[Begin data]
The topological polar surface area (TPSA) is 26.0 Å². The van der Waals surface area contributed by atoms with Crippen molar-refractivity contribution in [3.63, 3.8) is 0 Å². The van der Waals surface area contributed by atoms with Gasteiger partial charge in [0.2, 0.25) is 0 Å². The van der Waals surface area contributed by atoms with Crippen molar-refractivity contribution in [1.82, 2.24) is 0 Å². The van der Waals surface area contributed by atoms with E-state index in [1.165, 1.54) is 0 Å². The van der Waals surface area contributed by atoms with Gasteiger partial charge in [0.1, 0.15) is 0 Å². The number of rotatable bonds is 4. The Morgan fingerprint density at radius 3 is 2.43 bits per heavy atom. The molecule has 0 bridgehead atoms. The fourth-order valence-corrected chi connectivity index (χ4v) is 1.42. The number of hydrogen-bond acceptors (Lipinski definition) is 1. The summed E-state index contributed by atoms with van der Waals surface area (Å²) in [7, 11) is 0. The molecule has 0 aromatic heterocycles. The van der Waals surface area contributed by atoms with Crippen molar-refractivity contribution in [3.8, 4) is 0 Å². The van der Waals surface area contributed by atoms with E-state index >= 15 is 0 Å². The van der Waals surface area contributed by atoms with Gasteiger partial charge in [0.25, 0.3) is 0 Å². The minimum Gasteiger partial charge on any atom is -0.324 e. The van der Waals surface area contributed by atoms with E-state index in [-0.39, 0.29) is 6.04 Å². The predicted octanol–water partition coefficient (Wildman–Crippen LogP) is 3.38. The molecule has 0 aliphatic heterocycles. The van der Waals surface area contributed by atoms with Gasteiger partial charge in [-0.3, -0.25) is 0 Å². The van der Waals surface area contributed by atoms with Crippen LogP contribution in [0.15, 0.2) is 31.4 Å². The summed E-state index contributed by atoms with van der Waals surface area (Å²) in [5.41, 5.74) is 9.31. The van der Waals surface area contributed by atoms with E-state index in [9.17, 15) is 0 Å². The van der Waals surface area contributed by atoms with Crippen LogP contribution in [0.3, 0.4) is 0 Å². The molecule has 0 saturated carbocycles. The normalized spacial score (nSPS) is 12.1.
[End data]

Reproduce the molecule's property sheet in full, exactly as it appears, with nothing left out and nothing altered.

The topological polar surface area (TPSA) is 26.0 Å². The van der Waals surface area contributed by atoms with Crippen molar-refractivity contribution in [3.63, 3.8) is 0 Å². The van der Waals surface area contributed by atoms with Gasteiger partial charge in [0.2, 0.25) is 0 Å². The van der Waals surface area contributed by atoms with Crippen molar-refractivity contribution in [1.82, 2.24) is 0 Å². The van der Waals surface area contributed by atoms with E-state index in [1.165, 1.54) is 0 Å². The van der Waals surface area contributed by atoms with Gasteiger partial charge in [0.1, 0.15) is 0 Å². The number of rotatable bonds is 4. The Morgan fingerprint density at radius 3 is 2.43 bits per heavy atom. The molecule has 0 bridgehead atoms. The fourth-order valence-corrected chi connectivity index (χ4v) is 1.42. The number of hydrogen-bond acceptors (Lipinski definition) is 1. The summed E-state index contributed by atoms with van der Waals surface area (Å²) in [7, 11) is 0. The molecule has 0 aromatic heterocycles. The van der Waals surface area contributed by atoms with Crippen molar-refractivity contribution in [3.8, 4) is 0 Å². The van der Waals surface area contributed by atoms with E-state index >= 15 is 0 Å². The van der Waals surface area contributed by atoms with Gasteiger partial charge in [0.25, 0.3) is 0 Å². The minimum Gasteiger partial charge on any atom is -0.324 e. The van der Waals surface area contributed by atoms with E-state index in [-0.39, 0.29) is 6.04 Å². The predicted octanol–water partition coefficient (Wildman–Crippen LogP) is 3.38. The molecule has 0 aliphatic heterocycles. The van der Waals surface area contributed by atoms with Gasteiger partial charge in [-0.3, -0.25) is 0 Å². The van der Waals surface area contributed by atoms with Crippen LogP contribution in [0.15, 0.2) is 31.4 Å². The summed E-state index contributed by atoms with van der Waals surface area (Å²) in [5.41, 5.74) is 9.31. The van der Waals surface area contributed by atoms with E-state index in [9.17, 15) is 0 Å². The van der Waals surface area contributed by atoms with Crippen LogP contribution in [0.3, 0.4) is 0 Å². The molecule has 0 saturated carbocycles. The normalized spacial score (nSPS) is 12.1.